It is thus not far-fetched that these ritualistic practices then make their way into everyday culture, contributing to alcoholism.
However, it is not strictly caste reasons that lead to alcoholism in the Mallah caste. For instance, even though sattvic (related to purity, godliness) beliefs prohibit alcohol and meat in rituals as well as in daily life, the brahmin priests themselves drink at the ghats.
Alcoholism is also perpetuated by a classist society that favors certain “tastes” and “spaces,” which work in tandem with caste stereotypes to reproduce stereotypes.
Doron notes that the bourgeois upper-caste brahmins not connected to the ghats have a preference for high-end liquor and also have reservations about the spaces they drink in, preferring to drink at home. The difference between desi daaru (country liquor) and exported liquor is heavily dependent on taste and economic status. Country liquor is readily available, cheaper, and is a social lubricant of the masses that has multiple uses among the marginalized castes and working class.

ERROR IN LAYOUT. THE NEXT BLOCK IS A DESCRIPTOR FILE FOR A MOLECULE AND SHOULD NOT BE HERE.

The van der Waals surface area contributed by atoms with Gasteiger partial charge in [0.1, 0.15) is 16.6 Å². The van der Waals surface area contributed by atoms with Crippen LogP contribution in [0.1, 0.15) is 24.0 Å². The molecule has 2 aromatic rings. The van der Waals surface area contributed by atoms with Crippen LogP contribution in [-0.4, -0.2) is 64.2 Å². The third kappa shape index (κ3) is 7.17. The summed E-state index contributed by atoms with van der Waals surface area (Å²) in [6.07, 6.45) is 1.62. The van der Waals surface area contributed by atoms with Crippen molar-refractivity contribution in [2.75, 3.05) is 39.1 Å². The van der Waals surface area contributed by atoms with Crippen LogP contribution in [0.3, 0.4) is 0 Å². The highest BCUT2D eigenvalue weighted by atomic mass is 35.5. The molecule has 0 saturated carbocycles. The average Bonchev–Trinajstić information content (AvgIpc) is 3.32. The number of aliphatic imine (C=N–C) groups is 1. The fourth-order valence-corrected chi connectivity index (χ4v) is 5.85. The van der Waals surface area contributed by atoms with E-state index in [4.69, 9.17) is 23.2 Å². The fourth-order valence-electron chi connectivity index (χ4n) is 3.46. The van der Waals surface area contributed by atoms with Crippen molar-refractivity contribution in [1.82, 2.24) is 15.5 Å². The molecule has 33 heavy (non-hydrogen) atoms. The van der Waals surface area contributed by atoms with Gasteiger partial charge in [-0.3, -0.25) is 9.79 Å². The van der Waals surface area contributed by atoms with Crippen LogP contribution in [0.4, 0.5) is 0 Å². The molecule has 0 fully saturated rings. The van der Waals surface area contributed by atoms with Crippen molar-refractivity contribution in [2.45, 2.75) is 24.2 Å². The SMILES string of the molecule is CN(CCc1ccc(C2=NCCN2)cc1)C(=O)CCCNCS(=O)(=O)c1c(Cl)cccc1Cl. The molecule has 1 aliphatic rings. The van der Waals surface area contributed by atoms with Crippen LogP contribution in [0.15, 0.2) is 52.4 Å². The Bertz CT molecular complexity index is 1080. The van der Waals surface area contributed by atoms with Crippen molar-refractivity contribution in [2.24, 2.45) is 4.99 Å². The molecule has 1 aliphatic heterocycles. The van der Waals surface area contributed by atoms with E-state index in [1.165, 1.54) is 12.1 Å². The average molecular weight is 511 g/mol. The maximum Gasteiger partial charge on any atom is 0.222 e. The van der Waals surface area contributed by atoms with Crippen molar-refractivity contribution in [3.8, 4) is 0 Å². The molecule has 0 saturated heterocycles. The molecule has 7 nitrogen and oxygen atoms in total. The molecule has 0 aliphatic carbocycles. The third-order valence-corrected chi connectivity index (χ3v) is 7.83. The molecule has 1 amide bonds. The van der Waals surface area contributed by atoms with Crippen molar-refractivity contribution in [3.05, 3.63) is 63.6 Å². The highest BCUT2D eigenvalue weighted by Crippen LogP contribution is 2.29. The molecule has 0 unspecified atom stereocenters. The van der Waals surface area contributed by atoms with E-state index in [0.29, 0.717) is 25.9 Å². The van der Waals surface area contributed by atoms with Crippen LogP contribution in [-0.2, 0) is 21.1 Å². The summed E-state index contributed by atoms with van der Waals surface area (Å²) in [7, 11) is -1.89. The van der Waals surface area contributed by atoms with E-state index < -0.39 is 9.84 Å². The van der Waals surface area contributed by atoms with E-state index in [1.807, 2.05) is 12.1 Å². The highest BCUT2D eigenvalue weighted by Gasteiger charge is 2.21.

In this context, Doron provides an excellent example illustrating the bourgeoisie’s relation to country liquor. “[…] one upper-class Brahmin did mention that a common practice within his biradri (community) was to use deshi daru for massage, as it is very potent and heats the muscles when rubbed into the skin and was ‘very good for lower back pain and inner bodily pain’.”
The task of massaging too is associated with the Dalit caste chamars, who act as masseurs for the upper-castes. Country liquor and its drinkers/users are relegated to a specific class and caste status that may change according to the needs of the bourgeoisie, as long as it remains tightly assigned to these class and caste positions. Alcohol preferences of the bourgeois are viewed as exceptionalism that contrasts with the Mallah’s social and material realities.
It is owing to these ideologies that the problem of alcoholism persists in the Mallah community. The Mallahs navigate this problem in many ways, often resisting it as the Mallah women do, or by trying to get their children to move away from the occupation of boat-riding and gotakhori. A one-dimensional view of the problem only stereotypes the people and reproduces the same environment that allows this social evil to thrive. It blames the Mallah for their own misery, while the state and a classist society work together with caste-based work culture to reproduce the conditions for this misery.